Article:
2011-02-04 UPDATE on Bloomberg reports about FBI contractor and WikiLeaks

On January 20, WL Central reported "Bloomberg discloses FBI Contractor admits to Spying on Swedish".

Yesterday, Bloomberg reporter Michael Riley 're-drafts' his flawed article as a magazine story in Bloomberg Business Week.

On the day the original Bloomberg article appeared, Andy Greenberg of Forbes reported that he interviewed Robert Boback of Tiversa about the original Bloomberg article claims:

Boback sounded distinctly less sure of his firm’s deductions than he did in the Bloomberg piece. 'What we saw were people who were searching [computers connected to filesharing networks] for .xls, .doc, .pdf, and searching for those generic terms over and over again,' says Boback. 'They had multiple Swedish IPs. Can I say that those are WikiLeaks? I can’t. But we can track the downloads of people doing that, and a short time after those files were downloaded, they’re listed on WikiLeaks.' (Source: Forbes)

Greenberg also writes that:

Boback...says that he saw downloads of documents that later were posted to WikiLeaks from other countries too, both 'in the U.S. and across Europe.' 'Many of the searches are in Sweden, many are outside,' adds Boback. 'It’s hard for us to say that any IP address was WikiLeaks.' (Source: Forbes)

Even Paul Ohm, the "expert in cyber crime at the University of Colorado in Boulder," who Riley quotes in the original Bloomberg piece, posts his own response to the quality of Riley's reportage.

On his blog, Freedom to Tinker, Ohm writes:

I have no idea whether these accusations are true, but I am interested to learn from the story that if they are true they might provide 'an alternate path for prosecuting WikiLeaks,' most importantly because the reporter [Michael Riley] attributes this claim to me. Although I wasn't misquoted in the article, I think what I said to the reporter is a few shades away from what he reported, so I wanted to clarify what I think about this.The question presented by the reporter to me (though not in these words) was: is it a violation of the CFAA to systematically crawl a p2p network like Limewire searching for and downloading files that might be mistakenly shared, like spreadsheets or word processing documents full of secrets?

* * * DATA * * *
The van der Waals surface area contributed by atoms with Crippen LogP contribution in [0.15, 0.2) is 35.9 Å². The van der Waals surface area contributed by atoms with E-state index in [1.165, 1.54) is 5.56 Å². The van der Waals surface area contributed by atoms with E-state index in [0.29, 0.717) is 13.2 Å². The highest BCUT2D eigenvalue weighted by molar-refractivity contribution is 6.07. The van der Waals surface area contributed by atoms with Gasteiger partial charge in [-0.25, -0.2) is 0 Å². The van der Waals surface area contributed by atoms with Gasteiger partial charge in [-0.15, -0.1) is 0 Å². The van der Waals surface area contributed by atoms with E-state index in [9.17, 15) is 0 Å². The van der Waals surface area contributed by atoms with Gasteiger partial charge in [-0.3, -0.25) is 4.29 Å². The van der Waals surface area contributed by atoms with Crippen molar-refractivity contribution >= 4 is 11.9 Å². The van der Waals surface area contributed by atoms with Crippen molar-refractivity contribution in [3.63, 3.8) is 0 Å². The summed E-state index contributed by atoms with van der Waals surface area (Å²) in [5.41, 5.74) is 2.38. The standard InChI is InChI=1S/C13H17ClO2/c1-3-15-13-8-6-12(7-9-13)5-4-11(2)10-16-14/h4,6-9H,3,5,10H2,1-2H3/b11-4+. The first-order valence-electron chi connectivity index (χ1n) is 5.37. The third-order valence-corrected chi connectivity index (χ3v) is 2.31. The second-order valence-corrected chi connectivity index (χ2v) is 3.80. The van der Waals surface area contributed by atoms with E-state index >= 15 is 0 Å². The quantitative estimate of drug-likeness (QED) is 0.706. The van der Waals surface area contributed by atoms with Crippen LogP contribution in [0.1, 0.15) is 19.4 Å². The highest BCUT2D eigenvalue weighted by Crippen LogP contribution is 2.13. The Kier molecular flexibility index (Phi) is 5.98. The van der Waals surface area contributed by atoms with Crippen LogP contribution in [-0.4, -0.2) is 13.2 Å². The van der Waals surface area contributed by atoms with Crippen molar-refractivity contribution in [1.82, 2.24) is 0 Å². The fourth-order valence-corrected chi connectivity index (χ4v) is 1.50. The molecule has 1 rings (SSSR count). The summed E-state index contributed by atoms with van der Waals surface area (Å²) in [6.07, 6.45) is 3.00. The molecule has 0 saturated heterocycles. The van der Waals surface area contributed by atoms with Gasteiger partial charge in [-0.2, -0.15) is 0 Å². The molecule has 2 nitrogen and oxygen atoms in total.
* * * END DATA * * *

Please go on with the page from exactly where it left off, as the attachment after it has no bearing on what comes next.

I don't think so. With everything I know about the text of this statute, the legislative history surrounding its enactment, and the cases that have interpreted it, this kind of searching and downloading won't "exceed the authorized access" of the p2p network. This simply isn't a crime under the CFAA.

But although I don't think this is a viable theory, I can't unequivocally dismiss it for a few reasons, all of which I tried to convey in the interview. First, some courts have interpreted 'exceeds authorized access' broadly, especially in civil lawsuits arising under the CFAA. For example, back in 2001, one court declared it a CFAA violation to utilize a spider capable of collecting prices from a travel website by a competitor, if the defendant built the spider by taking advantage of 'proprietary information' from a former employee of the plaintiff.

Second, it seems self-evident that these confidential files are being shared on accident. The users 'leaking' these files are either misunderstanding or misconfiguring their p2p clients in ways that would horrify them, if only they knew the truth. While this doesn't translate directly into 'exceeds authorized access,' it might weigh heavily in court, especially if the government can show that a reasonable searcher/downloader would immediately and unambiguously understand that the files were shared on accident.

Third, let's be realistic: there may be judges who are so troubled by what they see as the harm caused by Wikileaks that they might be willing to read the open-textured and mostly undefined terms of the CFAA broadly if it might help throw a hurdle in Wikileaks' way. I'm not saying that judges will bend the law to the facts, but I think that with a law as vague as the CFAA, multiple interpretations are defensible.